--set-fallback-noreboot <true/false>		Prevent fallback from automatically rebooting
  --trust-mok				Trust MOK keys within the kernel keyring
  --untrust-mok				Do not trust MOK keys
  --set-sbat-policy <latest/previous/delete>		Apply Latest, Previous, or Blank SBAT revocations
  --pk					List the keys in PK
  --kek					List the keys in KEK
  --db					List the keys in db
  --dbx					List the keys in dbx
  --timeout <-1,0..0x7fff>		Set the timeout for MOK prompt
  --list-sbat-revocations				List the entries in SBAT

Supplimentary Options:
  --hash-file <hash file>		Use the specific password hash
  --root-pw				Use the root password
  --mokx				Manipulate the MOK blacklist
  --ca-check				Check if CA of the key is enrolled/blocked
  --ignore-keyring			Don't check if the key is the kernel keyring
error: Recipe `enroll-secure-boot-key` failed on line 41 with exit code 255

It looks like it failed when trying to use mokutil.

The issue you’re experiencing is likely due to Secure Boot being disabled.

To check the status of Secure Boot, run the following command:

$ mokutil --sb-state

If the output indicates “SecureBoot disabled”, you’ll need to look up instructions on how to enable Secure Boot for your specific motherboard model.

After enabling Secure Boot and restarting your computer, you may encounter an error when loading some drivers, especially if you have an NVIDIA image. However, you should still reach the login screen. At that point, press CTRL+ALT+F4 to switch to a terminal interface without the GUI. At the terminal prompt, log in with your username and password. Once logged in, enter following command:

ujust enroll-secure-boot-key

Be sure to follow any subsequent instructions that appear.

I hope this helps resolve your issue.

Sorry for the inconvenience! Try updating with rpm-ostree update, then run it again. Think I found and fixed what you ran into.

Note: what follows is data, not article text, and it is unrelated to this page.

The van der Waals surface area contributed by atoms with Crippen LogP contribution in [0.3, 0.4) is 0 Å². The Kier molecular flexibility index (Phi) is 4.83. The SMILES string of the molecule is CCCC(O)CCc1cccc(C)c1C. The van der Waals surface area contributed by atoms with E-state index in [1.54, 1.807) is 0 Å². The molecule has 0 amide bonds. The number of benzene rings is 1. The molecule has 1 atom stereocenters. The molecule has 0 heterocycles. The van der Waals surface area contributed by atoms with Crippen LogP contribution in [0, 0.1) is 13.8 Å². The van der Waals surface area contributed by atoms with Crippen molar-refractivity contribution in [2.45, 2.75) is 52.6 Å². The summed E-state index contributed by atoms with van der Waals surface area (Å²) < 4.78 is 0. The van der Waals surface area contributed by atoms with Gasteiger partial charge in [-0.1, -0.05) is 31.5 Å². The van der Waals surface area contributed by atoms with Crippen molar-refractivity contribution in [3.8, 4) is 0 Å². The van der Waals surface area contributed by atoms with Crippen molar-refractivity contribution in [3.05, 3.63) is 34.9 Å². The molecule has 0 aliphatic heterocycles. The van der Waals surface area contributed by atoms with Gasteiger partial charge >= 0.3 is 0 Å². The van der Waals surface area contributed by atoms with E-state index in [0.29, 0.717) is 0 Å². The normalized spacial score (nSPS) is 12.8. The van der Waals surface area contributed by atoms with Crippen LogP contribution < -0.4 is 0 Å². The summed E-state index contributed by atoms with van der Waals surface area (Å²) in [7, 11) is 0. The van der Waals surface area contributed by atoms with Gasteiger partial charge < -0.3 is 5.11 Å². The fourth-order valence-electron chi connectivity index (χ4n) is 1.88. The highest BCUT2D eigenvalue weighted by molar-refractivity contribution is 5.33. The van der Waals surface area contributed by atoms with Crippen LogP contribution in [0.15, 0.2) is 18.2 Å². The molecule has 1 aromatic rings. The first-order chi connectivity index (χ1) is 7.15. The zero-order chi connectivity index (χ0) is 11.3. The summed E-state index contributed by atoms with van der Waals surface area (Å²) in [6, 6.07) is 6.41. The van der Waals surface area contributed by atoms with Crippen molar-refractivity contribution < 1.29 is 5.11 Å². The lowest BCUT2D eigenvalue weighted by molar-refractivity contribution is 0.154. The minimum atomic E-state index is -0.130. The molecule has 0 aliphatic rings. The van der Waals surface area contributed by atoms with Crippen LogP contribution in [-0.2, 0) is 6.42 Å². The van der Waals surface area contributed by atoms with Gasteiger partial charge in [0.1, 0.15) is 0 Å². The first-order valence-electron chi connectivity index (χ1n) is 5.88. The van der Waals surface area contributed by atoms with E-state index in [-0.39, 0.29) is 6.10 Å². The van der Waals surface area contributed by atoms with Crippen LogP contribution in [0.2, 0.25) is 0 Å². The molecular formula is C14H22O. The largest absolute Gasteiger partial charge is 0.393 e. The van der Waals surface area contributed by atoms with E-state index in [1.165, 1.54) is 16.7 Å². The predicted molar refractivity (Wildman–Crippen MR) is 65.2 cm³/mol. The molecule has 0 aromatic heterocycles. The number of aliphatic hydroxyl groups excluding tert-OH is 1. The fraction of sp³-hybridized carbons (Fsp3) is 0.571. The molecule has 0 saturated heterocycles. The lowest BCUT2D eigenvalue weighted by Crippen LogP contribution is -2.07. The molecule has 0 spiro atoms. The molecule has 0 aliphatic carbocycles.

Alternatively you can copy & paste the command without the --timeout -1 part.

Hi, just some feedback from me.
(Fresh user on here AND Fedora)

After a lot of strugling with the “Universal Blue” network installer in SecureBoot via Ventoy, which needed the TPM to be disabled:

  1. Completely unable to start the installer via.Ventoy, I had to write the uBlue iso to an USB stick and boot off of that.
  2. I choose the Kionite with latest nVidia drivers, which at last installed.
    (You guys really need a progress bar that shows progress while downloading :wink:)
  3. I completed the install with the reboots for the MOK enrolment successfully.
  4. And now comes the BUG

The nVidia drivers were REJECTED due to missing keys in the MOK…
I checked the enrolled keys and noticed 2 new keys, BOTH of these keys were added as a single MOK enrollment:

  1. The key for akmods.
  2. Some key with just numbers as CN.

So with some knowledge from my past reading on the subject, i thought Hell why not check the key on the running system:

sudo mokutil --test-key /etc/pki/akmods/certs/akmods-ublue.der

Which revealed that it was NOT enrolled, so it must be a different one as the one enrolled by the installer.
So out of curiosity i enrolled the above key using:

sudo mokutil --import /etc/pki/akmods/certs/akmods-ublue.der